These numbers are staggering when you consider there are only 80,000 refugees per year resettled worldwide, meaning less than one percent of refugees find protection each year – with Australia’s additional 10,000 places making a 0.1 percent difference. To put it another way – if all the refugees were lined up in a single “queue”, a refugee would have to wait over 130 years to be resettled. Any regional solution, such as supporting greater resettlement from Malaysia, will do very little to address this global issue. A huge worldwide increase of refugee resettlement programs is needed to make any significant impact on this number.

Will the government's asylum seeker policy really stop people from risking a dangerous boat journey to Australia? DIAC images.

Will the government’s asylum seeker policy really stop people from risking a dangerous boat journey to Australia? (DIAC images).

Viewing the global refugee crisis through the prism of “supply and demand”, one of the most fundamental concepts of economics, we can see that while the demand for resettlement continues to increase, the supply remains the same – the only available options are to wait in a country that continues to persecute you and deny you basic human rights (including work or education), or to take a risky journey to a safe third country that accepts refugees.

So while the Expert Panel expects refugees and asylum seekers to simply wait patiently to be resettled, they have not provided any practical solutions to improve these waiting times or the conditions. Their only suggestion is to send people who choose to take a boat to Nauru or Manus Island for as long as it takes to ensure there is “no advantage”. At this stage, considering the numbers in Malaysia, it seems like that is at least 10 years.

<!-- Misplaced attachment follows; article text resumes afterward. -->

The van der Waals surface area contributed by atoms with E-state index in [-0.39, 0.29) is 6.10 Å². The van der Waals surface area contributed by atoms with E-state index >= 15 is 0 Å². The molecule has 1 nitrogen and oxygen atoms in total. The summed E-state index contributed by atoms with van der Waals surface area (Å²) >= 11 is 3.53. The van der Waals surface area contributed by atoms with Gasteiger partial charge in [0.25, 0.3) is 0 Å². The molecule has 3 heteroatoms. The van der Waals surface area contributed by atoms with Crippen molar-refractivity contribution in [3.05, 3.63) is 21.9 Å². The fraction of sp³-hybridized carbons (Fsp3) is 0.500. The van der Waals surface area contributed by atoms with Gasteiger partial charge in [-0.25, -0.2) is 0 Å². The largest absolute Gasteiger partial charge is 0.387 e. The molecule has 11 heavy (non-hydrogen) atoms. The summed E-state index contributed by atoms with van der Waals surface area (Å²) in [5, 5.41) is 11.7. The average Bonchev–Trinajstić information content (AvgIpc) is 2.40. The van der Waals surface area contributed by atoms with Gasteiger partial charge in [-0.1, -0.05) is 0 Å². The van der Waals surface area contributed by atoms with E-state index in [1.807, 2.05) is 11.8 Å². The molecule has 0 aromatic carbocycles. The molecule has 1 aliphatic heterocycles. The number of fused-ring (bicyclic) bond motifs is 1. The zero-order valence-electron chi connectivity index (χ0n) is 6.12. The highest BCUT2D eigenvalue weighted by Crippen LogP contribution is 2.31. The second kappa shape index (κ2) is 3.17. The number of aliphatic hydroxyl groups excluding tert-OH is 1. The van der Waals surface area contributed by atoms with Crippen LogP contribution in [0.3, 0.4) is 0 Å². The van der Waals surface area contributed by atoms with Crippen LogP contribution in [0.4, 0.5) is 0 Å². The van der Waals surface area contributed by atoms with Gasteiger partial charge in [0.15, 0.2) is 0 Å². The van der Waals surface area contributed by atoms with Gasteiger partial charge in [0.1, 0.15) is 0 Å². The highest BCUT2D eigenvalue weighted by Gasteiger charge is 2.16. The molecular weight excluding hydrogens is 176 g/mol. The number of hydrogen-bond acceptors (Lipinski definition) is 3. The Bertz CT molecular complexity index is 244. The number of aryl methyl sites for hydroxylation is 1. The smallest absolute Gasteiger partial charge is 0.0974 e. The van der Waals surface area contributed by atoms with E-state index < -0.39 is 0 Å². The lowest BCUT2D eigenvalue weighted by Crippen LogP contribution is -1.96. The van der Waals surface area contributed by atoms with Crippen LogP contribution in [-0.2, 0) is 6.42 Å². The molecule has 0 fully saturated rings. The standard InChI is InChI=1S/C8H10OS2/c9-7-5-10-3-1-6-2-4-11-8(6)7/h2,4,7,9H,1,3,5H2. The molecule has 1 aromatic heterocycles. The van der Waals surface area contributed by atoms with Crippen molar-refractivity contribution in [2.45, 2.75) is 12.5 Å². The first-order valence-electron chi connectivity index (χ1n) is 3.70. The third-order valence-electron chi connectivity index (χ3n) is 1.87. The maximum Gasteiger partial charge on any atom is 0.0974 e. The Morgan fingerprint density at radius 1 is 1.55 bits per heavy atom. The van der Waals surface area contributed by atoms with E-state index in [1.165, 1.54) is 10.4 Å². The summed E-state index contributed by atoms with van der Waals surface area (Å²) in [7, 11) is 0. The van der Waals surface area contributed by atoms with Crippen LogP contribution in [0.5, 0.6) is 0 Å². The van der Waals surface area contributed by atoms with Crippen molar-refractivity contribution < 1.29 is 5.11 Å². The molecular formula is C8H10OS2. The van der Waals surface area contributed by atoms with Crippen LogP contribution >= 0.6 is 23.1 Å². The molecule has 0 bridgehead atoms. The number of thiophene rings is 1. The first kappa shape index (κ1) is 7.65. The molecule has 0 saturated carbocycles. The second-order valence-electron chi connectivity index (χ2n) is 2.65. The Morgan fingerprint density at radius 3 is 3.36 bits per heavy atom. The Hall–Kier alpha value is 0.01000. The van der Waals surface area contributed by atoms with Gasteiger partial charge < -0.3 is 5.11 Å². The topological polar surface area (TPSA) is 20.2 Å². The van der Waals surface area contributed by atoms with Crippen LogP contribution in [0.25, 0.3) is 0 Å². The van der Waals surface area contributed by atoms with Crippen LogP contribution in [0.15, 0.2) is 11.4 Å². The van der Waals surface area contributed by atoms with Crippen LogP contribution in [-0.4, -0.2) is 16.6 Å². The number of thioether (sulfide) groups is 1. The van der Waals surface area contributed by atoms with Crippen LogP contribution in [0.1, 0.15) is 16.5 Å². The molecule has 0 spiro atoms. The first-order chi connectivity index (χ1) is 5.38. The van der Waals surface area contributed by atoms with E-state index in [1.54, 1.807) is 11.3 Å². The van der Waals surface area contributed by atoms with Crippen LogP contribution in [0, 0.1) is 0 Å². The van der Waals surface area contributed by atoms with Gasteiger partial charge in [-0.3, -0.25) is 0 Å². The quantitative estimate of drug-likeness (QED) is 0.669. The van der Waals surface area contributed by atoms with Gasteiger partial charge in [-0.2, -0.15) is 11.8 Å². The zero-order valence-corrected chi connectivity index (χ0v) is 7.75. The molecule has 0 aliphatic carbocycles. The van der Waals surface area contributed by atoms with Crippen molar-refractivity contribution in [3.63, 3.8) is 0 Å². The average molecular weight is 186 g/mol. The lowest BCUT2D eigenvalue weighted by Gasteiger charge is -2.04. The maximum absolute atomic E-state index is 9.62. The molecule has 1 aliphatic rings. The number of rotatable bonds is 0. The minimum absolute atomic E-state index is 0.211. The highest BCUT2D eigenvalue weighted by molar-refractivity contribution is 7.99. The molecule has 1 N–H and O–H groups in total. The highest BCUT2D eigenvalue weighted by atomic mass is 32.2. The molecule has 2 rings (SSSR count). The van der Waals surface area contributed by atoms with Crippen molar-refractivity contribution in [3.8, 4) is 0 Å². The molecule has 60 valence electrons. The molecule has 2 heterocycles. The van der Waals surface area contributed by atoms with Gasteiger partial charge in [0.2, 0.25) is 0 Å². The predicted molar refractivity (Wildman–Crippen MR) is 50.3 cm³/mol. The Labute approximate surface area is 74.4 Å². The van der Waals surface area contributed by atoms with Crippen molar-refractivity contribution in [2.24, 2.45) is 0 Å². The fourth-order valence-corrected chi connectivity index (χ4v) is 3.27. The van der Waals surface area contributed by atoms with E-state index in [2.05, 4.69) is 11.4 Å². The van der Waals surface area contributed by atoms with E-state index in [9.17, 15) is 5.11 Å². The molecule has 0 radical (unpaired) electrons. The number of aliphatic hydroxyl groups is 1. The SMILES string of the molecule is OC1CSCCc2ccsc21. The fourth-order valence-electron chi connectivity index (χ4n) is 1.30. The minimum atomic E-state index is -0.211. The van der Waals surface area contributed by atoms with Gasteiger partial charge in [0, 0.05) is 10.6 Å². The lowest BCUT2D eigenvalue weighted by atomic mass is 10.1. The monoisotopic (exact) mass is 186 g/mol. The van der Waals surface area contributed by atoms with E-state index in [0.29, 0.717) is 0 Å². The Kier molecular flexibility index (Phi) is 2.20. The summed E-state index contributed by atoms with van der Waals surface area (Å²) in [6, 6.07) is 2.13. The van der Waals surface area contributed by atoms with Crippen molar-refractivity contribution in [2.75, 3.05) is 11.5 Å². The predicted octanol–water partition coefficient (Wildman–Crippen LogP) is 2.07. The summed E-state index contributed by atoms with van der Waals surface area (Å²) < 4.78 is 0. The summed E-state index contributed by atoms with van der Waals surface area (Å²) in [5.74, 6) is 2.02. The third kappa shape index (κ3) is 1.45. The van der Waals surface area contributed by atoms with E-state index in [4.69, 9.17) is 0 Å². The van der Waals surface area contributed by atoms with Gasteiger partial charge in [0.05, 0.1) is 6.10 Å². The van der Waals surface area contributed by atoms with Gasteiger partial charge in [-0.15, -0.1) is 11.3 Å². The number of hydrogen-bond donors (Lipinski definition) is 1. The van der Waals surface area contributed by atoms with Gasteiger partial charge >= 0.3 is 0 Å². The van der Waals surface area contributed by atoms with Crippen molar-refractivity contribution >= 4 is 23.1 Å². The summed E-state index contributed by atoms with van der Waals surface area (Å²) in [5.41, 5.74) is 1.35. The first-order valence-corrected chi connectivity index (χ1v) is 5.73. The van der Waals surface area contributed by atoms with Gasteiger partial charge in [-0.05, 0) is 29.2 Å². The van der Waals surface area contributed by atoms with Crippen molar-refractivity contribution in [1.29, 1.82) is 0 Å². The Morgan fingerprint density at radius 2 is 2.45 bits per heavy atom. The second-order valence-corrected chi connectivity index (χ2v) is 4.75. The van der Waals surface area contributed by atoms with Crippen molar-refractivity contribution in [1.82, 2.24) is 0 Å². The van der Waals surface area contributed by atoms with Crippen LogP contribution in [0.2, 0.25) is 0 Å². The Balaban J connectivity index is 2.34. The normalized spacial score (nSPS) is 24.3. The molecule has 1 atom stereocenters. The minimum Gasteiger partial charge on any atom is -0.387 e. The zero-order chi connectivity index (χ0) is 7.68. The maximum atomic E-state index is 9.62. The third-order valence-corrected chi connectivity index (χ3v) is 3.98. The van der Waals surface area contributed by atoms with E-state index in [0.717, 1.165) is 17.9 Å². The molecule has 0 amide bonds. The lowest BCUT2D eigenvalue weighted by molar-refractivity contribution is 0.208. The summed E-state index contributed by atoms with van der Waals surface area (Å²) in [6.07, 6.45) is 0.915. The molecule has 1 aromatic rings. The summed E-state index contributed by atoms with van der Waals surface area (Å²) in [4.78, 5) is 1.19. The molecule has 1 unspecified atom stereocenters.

It is worth noting that Malaysia and Indonesia are not signatories to the Refugee Convention, and as such are under no international obligation to provide human rights protections to asylum seekers and refugees. Regional solutions such as the ones advocated by the Expert Panel expect that we can somehow have a significant influence in the region to get Malaysia and Indonesia to suddenly provide protection and human rights to asylum seekers. However, the reality is that these countries will not change any time soon. Of course, if they did suddenly sign the Refugee Convention this would be hugely beneficial to the current issues we are facing. The fact is Australia provides the best standards of protection to recognised refugees in our region, even there is still much room for improvement.

If Australia were actually interested in “breaking the people smuggler’s business model” they would undercut the boat option by providing a cheaper and also safer alternative.

On the other hand, initiatives such as The Bali Process attempt to reduce the supply side of the equation through criminalising and prosecuting people smugglers.  The Bali Process is a regional initiative headed by the Australian and Indonesian Governments with the participation of 40 countries in the region. While Australia promotes the process as a regional solution, at its heart it is simply a forum to discuss further deterrent and criminalisation measures targeting people smugglers. This doesn’t just operate in Indonesia, but goes all the way back to “disruption” activities in source countries such as Pakistan.

The Bali Process Regional Cooperation Framework strives for goals such as eliminating people smuggling, assessing asylum seekers claims, “voluntary” (or otherwise) repatriation and increased border security. While the Bali Process seeks to provide “resettlement within and outside the region”, little has been done to increase these resettlement numbers. Instead, it has only focused on border security.

By only addressing the issue of people smuggling, the supply simply becomes scarcer, creating greater impact on the demand. The effects of this are seen in a number of ways, such as organisers crowding more people on boats, charging more for the passage or using older and more dangerous boats. Such a policy doesn’t stop asylum seekers, it just creates a greater risk at sea. People fleeing for their lives will always find another way – they have no other choice.

It is also clear that the Bali Process does nothing to address the “demand” side of this issue. While its own objective is to “focus on tackling the root causes of illegal migration” there has been no regional work or discussions on addressing the actual conflicts that cause refugee movements. Where wars and human rights violations continue to occur, people will always flee for their lives and it is our responsibility to protect them.